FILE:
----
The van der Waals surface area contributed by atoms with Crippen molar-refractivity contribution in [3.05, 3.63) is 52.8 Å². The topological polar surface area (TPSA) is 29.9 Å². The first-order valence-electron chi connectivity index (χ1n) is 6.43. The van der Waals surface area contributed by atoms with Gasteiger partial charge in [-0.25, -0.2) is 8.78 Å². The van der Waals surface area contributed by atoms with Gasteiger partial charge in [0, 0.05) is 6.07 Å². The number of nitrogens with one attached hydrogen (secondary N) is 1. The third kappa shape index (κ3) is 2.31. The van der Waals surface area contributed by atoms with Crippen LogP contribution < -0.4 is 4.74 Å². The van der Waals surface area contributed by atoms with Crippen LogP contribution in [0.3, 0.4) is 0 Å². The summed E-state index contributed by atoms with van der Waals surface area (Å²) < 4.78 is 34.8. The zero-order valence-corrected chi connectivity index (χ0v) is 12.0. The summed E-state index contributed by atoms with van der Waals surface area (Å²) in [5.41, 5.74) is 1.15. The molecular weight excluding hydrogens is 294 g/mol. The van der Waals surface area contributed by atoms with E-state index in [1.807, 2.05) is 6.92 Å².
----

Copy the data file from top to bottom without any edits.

The van der Waals surface area contributed by atoms with Crippen molar-refractivity contribution in [3.05, 3.63) is 52.8 Å². The topological polar surface area (TPSA) is 29.9 Å². The first-order valence-electron chi connectivity index (χ1n) is 6.43. The van der Waals surface area contributed by atoms with Gasteiger partial charge in [-0.25, -0.2) is 8.78 Å². The van der Waals surface area contributed by atoms with Gasteiger partial charge in [0, 0.05) is 6.07 Å². The number of nitrogens with one attached hydrogen (secondary N) is 1. The third kappa shape index (κ3) is 2.31. The van der Waals surface area contributed by atoms with Crippen LogP contribution < -0.4 is 4.74 Å². The van der Waals surface area contributed by atoms with Crippen LogP contribution in [0.3, 0.4) is 0 Å². The summed E-state index contributed by atoms with van der Waals surface area (Å²) < 4.78 is 34.8. The zero-order valence-corrected chi connectivity index (χ0v) is 12.0. The summed E-state index contributed by atoms with van der Waals surface area (Å²) in [5.41, 5.74) is 1.15. The molecular weight excluding hydrogens is 294 g/mol. The van der Waals surface area contributed by atoms with E-state index in [1.807, 2.05) is 6.92 Å².